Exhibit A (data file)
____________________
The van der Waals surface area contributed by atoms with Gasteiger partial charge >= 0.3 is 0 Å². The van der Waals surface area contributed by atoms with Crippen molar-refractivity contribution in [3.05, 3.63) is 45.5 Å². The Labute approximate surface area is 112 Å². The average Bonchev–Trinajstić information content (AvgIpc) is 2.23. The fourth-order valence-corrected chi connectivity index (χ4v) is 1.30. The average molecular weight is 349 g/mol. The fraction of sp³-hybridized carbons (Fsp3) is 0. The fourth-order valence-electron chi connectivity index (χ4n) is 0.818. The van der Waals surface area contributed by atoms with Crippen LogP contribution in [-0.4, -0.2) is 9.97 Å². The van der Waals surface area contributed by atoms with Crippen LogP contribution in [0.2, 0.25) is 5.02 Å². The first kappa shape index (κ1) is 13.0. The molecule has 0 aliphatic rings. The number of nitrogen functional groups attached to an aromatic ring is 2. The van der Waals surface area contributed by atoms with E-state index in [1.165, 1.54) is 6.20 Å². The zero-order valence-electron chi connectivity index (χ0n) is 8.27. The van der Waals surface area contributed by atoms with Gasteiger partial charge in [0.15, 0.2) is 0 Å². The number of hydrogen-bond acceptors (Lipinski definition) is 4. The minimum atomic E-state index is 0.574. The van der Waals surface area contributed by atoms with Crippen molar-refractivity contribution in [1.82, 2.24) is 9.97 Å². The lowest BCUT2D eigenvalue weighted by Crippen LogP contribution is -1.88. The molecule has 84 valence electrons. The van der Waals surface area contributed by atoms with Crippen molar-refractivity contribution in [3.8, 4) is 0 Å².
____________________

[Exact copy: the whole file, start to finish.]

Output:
The van der Waals surface area contributed by atoms with Gasteiger partial charge >= 0.3 is 0 Å². The van der Waals surface area contributed by atoms with Crippen molar-refractivity contribution in [3.05, 3.63) is 45.5 Å². The Labute approximate surface area is 112 Å². The average Bonchev–Trinajstić information content (AvgIpc) is 2.23. The fourth-order valence-corrected chi connectivity index (χ4v) is 1.30. The average molecular weight is 349 g/mol. The fraction of sp³-hybridized carbons (Fsp3) is 0. The fourth-order valence-electron chi connectivity index (χ4n) is 0.818. The van der Waals surface area contributed by atoms with Crippen LogP contribution in [-0.4, -0.2) is 9.97 Å². The van der Waals surface area contributed by atoms with Crippen LogP contribution in [0.2, 0.25) is 5.02 Å². The first kappa shape index (κ1) is 13.0. The molecule has 0 aliphatic rings. The number of nitrogen functional groups attached to an aromatic ring is 2. The van der Waals surface area contributed by atoms with E-state index in [1.165, 1.54) is 6.20 Å². The zero-order valence-electron chi connectivity index (χ0n) is 8.27. The van der Waals surface area contributed by atoms with Gasteiger partial charge in [0.15, 0.2) is 0 Å². The number of hydrogen-bond acceptors (Lipinski definition) is 4. The minimum atomic E-state index is 0.574. The van der Waals surface area contributed by atoms with Crippen molar-refractivity contribution in [1.82, 2.24) is 9.97 Å². The lowest BCUT2D eigenvalue weighted by Crippen LogP contribution is -1.88. The molecule has 84 valence electrons. The van der Waals surface area contributed by atoms with Crippen molar-refractivity contribution in [3.8, 4) is 0 Å².